I left a screening of Death Game with a deep understanding of what the film was about, and what it was attempting to convey about our society, and systemic sexism.

I left Knock Knock with no such certainty, or even clarity. My emotions were mixed, and so were my sympathies.  The movie feels like it is talking out of both sides of its mouth.

“I’m an architect, so obviously I believe things happen by your own design.”

A wealthy architect living in Hollywood, Evan Webber (Reeves), recovers from a shoulder injury and remembers his glory days as a DJ on the party scene. 

On Father’s Day, he and his wife, an artist named Karen (Ignacia Allamand), almost have sex, but he is left frustrated when his children interrupt to give him his gifts. Evan’s wife tells him he’ll just have to wait a few days for sex.

Karen and the children leave for the weekend so Evan can complete an important project. But late one night – during a rain storm -- two young women show up at his door, claiming to be lost.  They are Genesis (Lorenza Izzo), and Bel (Ana de Armas). Evan lets them in, gives them towels to dry off with, makes them tea, and calls them a cab.

But, Bel and Genesis seduce him, and they have a threesome in the shower.

The next day, Evan finds that his guests won’t leave. 

Genesis and Bel make a mess of the kitchen, deface his wife’s art work, and their behavior escalates from there. 

When Evan attempts to get them to leave his home by calling the police, the women reveal that they are under-age and that Evan is guilty of statutory rape.  Then, they play a game called To Catch a Predator, in which they ask Evan what should happen to rapists of children.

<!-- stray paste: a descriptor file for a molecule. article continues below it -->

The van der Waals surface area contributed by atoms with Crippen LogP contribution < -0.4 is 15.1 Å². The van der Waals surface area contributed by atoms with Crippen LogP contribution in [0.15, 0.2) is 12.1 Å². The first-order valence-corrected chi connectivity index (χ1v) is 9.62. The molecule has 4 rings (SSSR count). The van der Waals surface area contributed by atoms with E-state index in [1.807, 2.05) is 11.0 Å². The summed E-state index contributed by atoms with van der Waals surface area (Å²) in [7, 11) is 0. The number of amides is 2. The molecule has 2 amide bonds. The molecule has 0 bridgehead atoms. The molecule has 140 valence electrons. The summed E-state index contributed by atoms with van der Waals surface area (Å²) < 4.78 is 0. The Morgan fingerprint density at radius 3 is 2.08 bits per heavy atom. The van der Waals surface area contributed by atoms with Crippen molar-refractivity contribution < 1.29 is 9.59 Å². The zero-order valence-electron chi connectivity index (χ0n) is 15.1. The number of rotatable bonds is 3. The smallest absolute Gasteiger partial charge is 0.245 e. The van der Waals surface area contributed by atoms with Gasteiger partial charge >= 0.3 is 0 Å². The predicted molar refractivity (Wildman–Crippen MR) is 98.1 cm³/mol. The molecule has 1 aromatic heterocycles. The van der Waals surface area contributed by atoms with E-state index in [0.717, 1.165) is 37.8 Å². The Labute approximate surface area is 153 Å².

Should they go to jail? Be castrated? Or be murdered?

Which fate would Evan prefer?

Evan fights for his life, even as Bel rapes him -- calling him Daddy all through intercourse -- and Genesis films the event for posterity, only to upload it to his Facebook account later…

“I’m a good person. I made a mistake. Haven’t you ever made a mistake?”

I suppose the crux of the issue in Knock Knock is Evan’s character. 

Is he, as he believes -- because of his vocation as an architect -- a creator of his own destiny?  If so, then he is guilty, by his own definition, for straying from his marriage and jeopardizing his family for a really exciting lay. He is responsible for his own actions.

Or, by contrast, is Evan a good man who simply made a mistake?

And, as human beings, can’t we offer sympathy and forgiveness, since we all make mistakes?  Forgiveness is not needed, after all, for those who don’t stray.

The opening scenes of the film seem to go out of the way to explain why Evan is not really responsible for his actions. His shoulder injury isn’t healing well, for example, and the painful injury reminds him that he is getting old; that life is short.

The responsibilities of being a parent, similarly, take precedence for his wife, Karen, over Evan’s desire to have sexual intercourse with her.  He can’t get laid, in other words, because his children are always underfoot and always first on the list of responsibilities. Evan has to shame down his arousal and instantly shift to being an approachable, irrepressible, gentle father figure.

And then there’s Evan’s former career as a DJ, wherein he was hot stuff, and in demand. He was…sexy.

Those were his glory days!

So when two desirable, sexually available and receptive young women show up -- soaking wet, no less -- at Evan’s front door, what does he do?

He chooses to have sex with them, and in doing so rage against his mortality and aging. He wants an affirmation that he is still a desirable male, an affirmation we see that his wife has trouble giving him when he discusses his beard and whether or not she still finds him attractive.

In pursuing his vanity, however, Evan throws away his marriage and family life…but the movie makes us understand Evan’s conflict, nonetheless. We are asked to sympathize with him.